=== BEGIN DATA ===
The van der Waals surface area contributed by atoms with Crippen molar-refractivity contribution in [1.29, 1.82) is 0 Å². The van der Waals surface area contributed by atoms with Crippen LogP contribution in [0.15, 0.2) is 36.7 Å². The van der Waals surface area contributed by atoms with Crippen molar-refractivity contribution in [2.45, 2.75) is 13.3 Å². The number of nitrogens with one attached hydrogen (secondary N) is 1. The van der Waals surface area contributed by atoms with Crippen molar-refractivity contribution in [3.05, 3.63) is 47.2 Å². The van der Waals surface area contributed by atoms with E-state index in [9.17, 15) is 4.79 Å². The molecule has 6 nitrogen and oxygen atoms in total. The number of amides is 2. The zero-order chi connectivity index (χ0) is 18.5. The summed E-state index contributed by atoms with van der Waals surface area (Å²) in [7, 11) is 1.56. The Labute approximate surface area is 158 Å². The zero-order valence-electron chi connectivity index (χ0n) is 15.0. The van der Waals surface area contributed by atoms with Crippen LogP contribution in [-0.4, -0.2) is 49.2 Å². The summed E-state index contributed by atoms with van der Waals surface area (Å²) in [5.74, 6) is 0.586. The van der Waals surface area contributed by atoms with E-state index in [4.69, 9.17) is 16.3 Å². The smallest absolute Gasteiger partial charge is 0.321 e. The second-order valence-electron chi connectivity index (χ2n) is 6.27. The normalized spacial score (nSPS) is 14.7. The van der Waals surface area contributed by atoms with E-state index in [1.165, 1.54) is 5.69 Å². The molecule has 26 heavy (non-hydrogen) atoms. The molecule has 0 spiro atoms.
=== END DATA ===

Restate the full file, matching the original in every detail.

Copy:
The van der Waals surface area contributed by atoms with Crippen molar-refractivity contribution in [1.29, 1.82) is 0 Å². The van der Waals surface area contributed by atoms with Crippen LogP contribution in [0.15, 0.2) is 36.7 Å². The van der Waals surface area contributed by atoms with Crippen molar-refractivity contribution in [2.45, 2.75) is 13.3 Å². The number of nitrogens with one attached hydrogen (secondary N) is 1. The van der Waals surface area contributed by atoms with Crippen molar-refractivity contribution in [3.05, 3.63) is 47.2 Å². The van der Waals surface area contributed by atoms with E-state index in [9.17, 15) is 4.79 Å². The molecule has 6 nitrogen and oxygen atoms in total. The number of amides is 2. The zero-order chi connectivity index (χ0) is 18.5. The summed E-state index contributed by atoms with van der Waals surface area (Å²) in [7, 11) is 1.56. The Labute approximate surface area is 158 Å². The zero-order valence-electron chi connectivity index (χ0n) is 15.0. The van der Waals surface area contributed by atoms with Crippen LogP contribution in [-0.4, -0.2) is 49.2 Å². The summed E-state index contributed by atoms with van der Waals surface area (Å²) in [5.74, 6) is 0.586. The van der Waals surface area contributed by atoms with E-state index in [4.69, 9.17) is 16.3 Å². The smallest absolute Gasteiger partial charge is 0.321 e. The second-order valence-electron chi connectivity index (χ2n) is 6.27. The normalized spacial score (nSPS) is 14.7. The van der Waals surface area contributed by atoms with E-state index in [1.165, 1.54) is 5.69 Å². The molecule has 26 heavy (non-hydrogen) atoms. The molecule has 0 spiro atoms.